Imagine two scenarios.
Scenario one: I never talk to Bethany in private. She tries to talk with me but I am never interested, until we get in public. When other eyes are looking besides her own, and when other ears are listening besides her own then I seem greatly interested in her. Why the difference? The conversation that seems to be about her, isn’t about her, it’s about me. It’s about putting on a show, putting up a façade to give an impression.
Scenario two: I am away on a mission trip. I hardly ever call Bethany until the last couple of days. Those conversations are liberally littered with “I love yous.” In our final conversation the day before I arrive I mention to her how horrible the food has been and how wonderful it would be if she would meet me at the airport with a Webber’s Root Beer and Burger. She does not bring one, perhaps she is planning that we all go there as a family. I am furious upon seeing her without the root beer and burger. She then realizes that “all the right words” that I said previous in our conversations were only empty phrases. The conversation wasn’t about how much I loved her, but about how much I loved root beer; she was simply the means to the end. I was not after her heart, I was after beverage and sustenance.
Scenario one is conversing like a Pharisee, scenario two is conversing like a pagan. Prayer is dangerous! The other acts of piety dealt with in 6:1-18 receive only one warning, prayer receives two. The methods are not what is being contrasted here. If you read this passage and only change your method, it is as if you put a bandage on your arm to deal with profuse internal bleeding.
In scenario one, now dealing with our text, vv. 5-6, the issue isn’t posture; for instance, the tax collector as well as the Pharisee pray standing in Luke 18:9-14. The issue isn’t public prayer as opposed to private prayer; there are numerous examples of public prayer that are blessed by God in scripture. The issue is praying in public to be seen and praised by others. The issue is prayer for publicity, not prayer in public. The issue isn’t the method, but the motive.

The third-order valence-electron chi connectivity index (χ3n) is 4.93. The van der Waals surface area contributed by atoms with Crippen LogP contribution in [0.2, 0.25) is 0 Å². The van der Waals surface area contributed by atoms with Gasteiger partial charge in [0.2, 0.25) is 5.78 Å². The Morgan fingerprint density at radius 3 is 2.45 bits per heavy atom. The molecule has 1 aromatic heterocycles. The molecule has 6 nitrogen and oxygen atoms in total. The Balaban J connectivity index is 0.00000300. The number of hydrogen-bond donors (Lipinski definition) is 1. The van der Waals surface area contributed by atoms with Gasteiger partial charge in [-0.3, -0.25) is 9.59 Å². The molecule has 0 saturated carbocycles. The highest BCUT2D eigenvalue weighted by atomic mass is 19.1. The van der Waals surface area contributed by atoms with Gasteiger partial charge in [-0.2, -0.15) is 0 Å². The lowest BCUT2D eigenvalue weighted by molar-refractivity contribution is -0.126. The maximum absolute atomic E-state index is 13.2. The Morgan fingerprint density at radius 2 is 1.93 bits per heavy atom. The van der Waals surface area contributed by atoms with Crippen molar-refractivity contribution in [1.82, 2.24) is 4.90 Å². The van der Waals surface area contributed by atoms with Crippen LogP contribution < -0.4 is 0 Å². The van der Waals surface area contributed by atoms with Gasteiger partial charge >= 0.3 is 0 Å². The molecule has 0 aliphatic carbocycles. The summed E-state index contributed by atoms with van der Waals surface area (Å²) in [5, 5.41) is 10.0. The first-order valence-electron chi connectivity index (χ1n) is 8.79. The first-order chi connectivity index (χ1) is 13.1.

In scenario two, vv. 7-8, the issue isn’t repetition. Jesus would repeat the same prayer in Gethsemane. The pagan worshipper thought he had to appease or flatter the gods to get what he wanted. He would use certain formulas so that the gods would listen. The reason Christians are not to pray in this way is theological; we have a loving omniscient Father. The issue here is not method either, it is the mindset with which we come to prayer. Theology shapes your prayers profoundly, I would say more than anything.
If you want to grow in prayer don’t look for new technique, look to your God. Ever more important than method is your motive and mindset.
Too often when we struggle with prayer we focus on the wrong things. We focus on praying better instead of focusing on knowing better the one to whom we pray. And we focus on our need for discipline rather than our need for God. – Kevin DeYoung